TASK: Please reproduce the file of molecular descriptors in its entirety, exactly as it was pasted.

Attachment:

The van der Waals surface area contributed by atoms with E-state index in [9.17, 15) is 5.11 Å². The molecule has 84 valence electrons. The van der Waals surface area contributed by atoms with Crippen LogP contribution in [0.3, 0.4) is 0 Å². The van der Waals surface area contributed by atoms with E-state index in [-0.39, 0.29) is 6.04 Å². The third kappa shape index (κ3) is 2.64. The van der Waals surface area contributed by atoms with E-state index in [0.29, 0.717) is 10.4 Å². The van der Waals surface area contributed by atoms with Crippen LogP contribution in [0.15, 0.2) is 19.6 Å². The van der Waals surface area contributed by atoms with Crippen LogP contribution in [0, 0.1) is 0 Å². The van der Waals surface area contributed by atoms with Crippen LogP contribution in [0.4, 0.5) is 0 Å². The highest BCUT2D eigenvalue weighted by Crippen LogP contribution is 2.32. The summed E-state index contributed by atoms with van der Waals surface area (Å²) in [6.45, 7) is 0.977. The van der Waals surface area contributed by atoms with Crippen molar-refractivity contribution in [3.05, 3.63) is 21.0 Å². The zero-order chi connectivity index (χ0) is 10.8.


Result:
The van der Waals surface area contributed by atoms with E-state index in [9.17, 15) is 5.11 Å². The molecule has 84 valence electrons. The van der Waals surface area contributed by atoms with Crippen LogP contribution in [0.3, 0.4) is 0 Å². The van der Waals surface area contributed by atoms with E-state index in [-0.39, 0.29) is 6.04 Å². The third kappa shape index (κ3) is 2.64. The van der Waals surface area contributed by atoms with E-state index in [0.29, 0.717) is 10.4 Å². The van der Waals surface area contributed by atoms with Crippen LogP contribution in [0.15, 0.2) is 19.6 Å². The van der Waals surface area contributed by atoms with Crippen LogP contribution in [0, 0.1) is 0 Å². The van der Waals surface area contributed by atoms with Crippen LogP contribution in [0.4, 0.5) is 0 Å². The highest BCUT2D eigenvalue weighted by Crippen LogP contribution is 2.32. The summed E-state index contributed by atoms with van der Waals surface area (Å²) in [6.45, 7) is 0.977. The van der Waals surface area contributed by atoms with Crippen molar-refractivity contribution in [3.05, 3.63) is 21.0 Å². The zero-order chi connectivity index (χ0) is 10.8.